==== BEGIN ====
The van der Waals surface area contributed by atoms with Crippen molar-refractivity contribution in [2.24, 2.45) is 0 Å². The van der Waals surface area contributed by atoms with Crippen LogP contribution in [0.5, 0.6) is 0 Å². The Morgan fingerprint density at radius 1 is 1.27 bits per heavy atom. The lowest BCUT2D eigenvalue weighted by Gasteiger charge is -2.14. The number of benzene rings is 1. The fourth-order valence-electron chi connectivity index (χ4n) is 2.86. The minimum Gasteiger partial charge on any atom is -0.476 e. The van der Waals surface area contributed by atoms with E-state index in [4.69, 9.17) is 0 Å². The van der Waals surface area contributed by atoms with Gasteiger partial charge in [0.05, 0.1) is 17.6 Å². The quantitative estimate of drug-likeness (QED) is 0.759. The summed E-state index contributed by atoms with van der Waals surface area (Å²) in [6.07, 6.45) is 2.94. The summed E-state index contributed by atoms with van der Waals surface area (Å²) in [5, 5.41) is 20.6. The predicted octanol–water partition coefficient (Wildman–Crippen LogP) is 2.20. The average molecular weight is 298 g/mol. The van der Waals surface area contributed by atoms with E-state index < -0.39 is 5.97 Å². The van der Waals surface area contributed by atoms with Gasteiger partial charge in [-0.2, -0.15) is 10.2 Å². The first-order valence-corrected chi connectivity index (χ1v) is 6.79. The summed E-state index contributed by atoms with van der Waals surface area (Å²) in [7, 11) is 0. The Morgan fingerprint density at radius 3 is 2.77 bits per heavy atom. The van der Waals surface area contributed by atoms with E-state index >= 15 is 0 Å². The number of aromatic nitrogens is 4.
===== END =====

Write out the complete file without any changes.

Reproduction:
The van der Waals surface area contributed by atoms with Crippen molar-refractivity contribution in [2.24, 2.45) is 0 Å². The van der Waals surface area contributed by atoms with Crippen LogP contribution in [0.5, 0.6) is 0 Å². The Morgan fingerprint density at radius 1 is 1.27 bits per heavy atom. The lowest BCUT2D eigenvalue weighted by Gasteiger charge is -2.14. The number of benzene rings is 1. The fourth-order valence-electron chi connectivity index (χ4n) is 2.86. The minimum Gasteiger partial charge on any atom is -0.476 e. The van der Waals surface area contributed by atoms with E-state index in [4.69, 9.17) is 0 Å². The van der Waals surface area contributed by atoms with Gasteiger partial charge in [0.05, 0.1) is 17.6 Å². The quantitative estimate of drug-likeness (QED) is 0.759. The summed E-state index contributed by atoms with van der Waals surface area (Å²) in [6.07, 6.45) is 2.94. The summed E-state index contributed by atoms with van der Waals surface area (Å²) in [5, 5.41) is 20.6. The predicted octanol–water partition coefficient (Wildman–Crippen LogP) is 2.20. The average molecular weight is 298 g/mol. The van der Waals surface area contributed by atoms with E-state index < -0.39 is 5.97 Å². The van der Waals surface area contributed by atoms with Gasteiger partial charge in [-0.2, -0.15) is 10.2 Å². The first-order valence-corrected chi connectivity index (χ1v) is 6.79. The summed E-state index contributed by atoms with van der Waals surface area (Å²) in [7, 11) is 0. The Morgan fingerprint density at radius 3 is 2.77 bits per heavy atom. The van der Waals surface area contributed by atoms with E-state index >= 15 is 0 Å². The number of aromatic nitrogens is 4.